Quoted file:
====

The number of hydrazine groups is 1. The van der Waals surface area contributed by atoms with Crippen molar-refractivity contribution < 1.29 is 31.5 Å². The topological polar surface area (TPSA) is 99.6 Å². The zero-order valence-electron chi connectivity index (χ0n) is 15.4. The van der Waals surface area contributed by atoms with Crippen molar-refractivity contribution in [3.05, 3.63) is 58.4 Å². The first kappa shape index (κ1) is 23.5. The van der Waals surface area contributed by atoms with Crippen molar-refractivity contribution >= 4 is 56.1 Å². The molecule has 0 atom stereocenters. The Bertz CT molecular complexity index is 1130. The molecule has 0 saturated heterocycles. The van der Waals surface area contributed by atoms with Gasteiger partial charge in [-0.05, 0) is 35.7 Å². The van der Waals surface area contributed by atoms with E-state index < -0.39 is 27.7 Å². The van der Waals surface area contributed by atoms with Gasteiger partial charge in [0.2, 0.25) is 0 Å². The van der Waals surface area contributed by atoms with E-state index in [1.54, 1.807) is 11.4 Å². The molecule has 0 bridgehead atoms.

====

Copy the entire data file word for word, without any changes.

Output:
The number of hydrazine groups is 1. The van der Waals surface area contributed by atoms with Crippen molar-refractivity contribution < 1.29 is 31.5 Å². The topological polar surface area (TPSA) is 99.6 Å². The zero-order valence-electron chi connectivity index (χ0n) is 15.4. The van der Waals surface area contributed by atoms with Crippen molar-refractivity contribution in [3.05, 3.63) is 58.4 Å². The first kappa shape index (κ1) is 23.5. The van der Waals surface area contributed by atoms with Crippen molar-refractivity contribution >= 4 is 56.1 Å². The molecule has 0 atom stereocenters. The Bertz CT molecular complexity index is 1130. The molecule has 0 saturated heterocycles. The van der Waals surface area contributed by atoms with Gasteiger partial charge in [-0.05, 0) is 35.7 Å². The van der Waals surface area contributed by atoms with E-state index < -0.39 is 27.7 Å². The van der Waals surface area contributed by atoms with Gasteiger partial charge in [0.2, 0.25) is 0 Å². The van der Waals surface area contributed by atoms with E-state index in [1.54, 1.807) is 11.4 Å². The molecule has 0 bridgehead atoms.